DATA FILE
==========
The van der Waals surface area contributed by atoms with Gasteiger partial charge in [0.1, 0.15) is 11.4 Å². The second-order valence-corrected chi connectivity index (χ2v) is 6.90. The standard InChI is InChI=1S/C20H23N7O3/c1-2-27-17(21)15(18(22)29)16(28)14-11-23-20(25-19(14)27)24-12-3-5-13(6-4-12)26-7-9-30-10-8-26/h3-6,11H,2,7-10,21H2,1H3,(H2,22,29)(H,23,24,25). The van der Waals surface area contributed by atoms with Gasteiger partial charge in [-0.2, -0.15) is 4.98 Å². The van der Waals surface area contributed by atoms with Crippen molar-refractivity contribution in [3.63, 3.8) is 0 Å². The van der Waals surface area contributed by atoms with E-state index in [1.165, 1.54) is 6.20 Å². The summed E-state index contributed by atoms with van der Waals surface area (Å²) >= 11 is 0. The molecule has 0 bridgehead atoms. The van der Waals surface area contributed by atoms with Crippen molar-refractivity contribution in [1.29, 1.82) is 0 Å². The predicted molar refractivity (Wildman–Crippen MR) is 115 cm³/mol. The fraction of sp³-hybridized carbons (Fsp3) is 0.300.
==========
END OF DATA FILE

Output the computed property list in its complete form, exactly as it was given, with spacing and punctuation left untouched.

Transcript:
The van der Waals surface area contributed by atoms with Gasteiger partial charge in [0.1, 0.15) is 11.4 Å². The second-order valence-corrected chi connectivity index (χ2v) is 6.90. The standard InChI is InChI=1S/C20H23N7O3/c1-2-27-17(21)15(18(22)29)16(28)14-11-23-20(25-19(14)27)24-12-3-5-13(6-4-12)26-7-9-30-10-8-26/h3-6,11H,2,7-10,21H2,1H3,(H2,22,29)(H,23,24,25). The van der Waals surface area contributed by atoms with Gasteiger partial charge in [-0.2, -0.15) is 4.98 Å². The van der Waals surface area contributed by atoms with Crippen molar-refractivity contribution in [3.63, 3.8) is 0 Å². The van der Waals surface area contributed by atoms with E-state index in [1.165, 1.54) is 6.20 Å². The summed E-state index contributed by atoms with van der Waals surface area (Å²) >= 11 is 0. The molecule has 0 bridgehead atoms. The van der Waals surface area contributed by atoms with Crippen molar-refractivity contribution in [1.29, 1.82) is 0 Å². The predicted molar refractivity (Wildman–Crippen MR) is 115 cm³/mol. The fraction of sp³-hybridized carbons (Fsp3) is 0.300.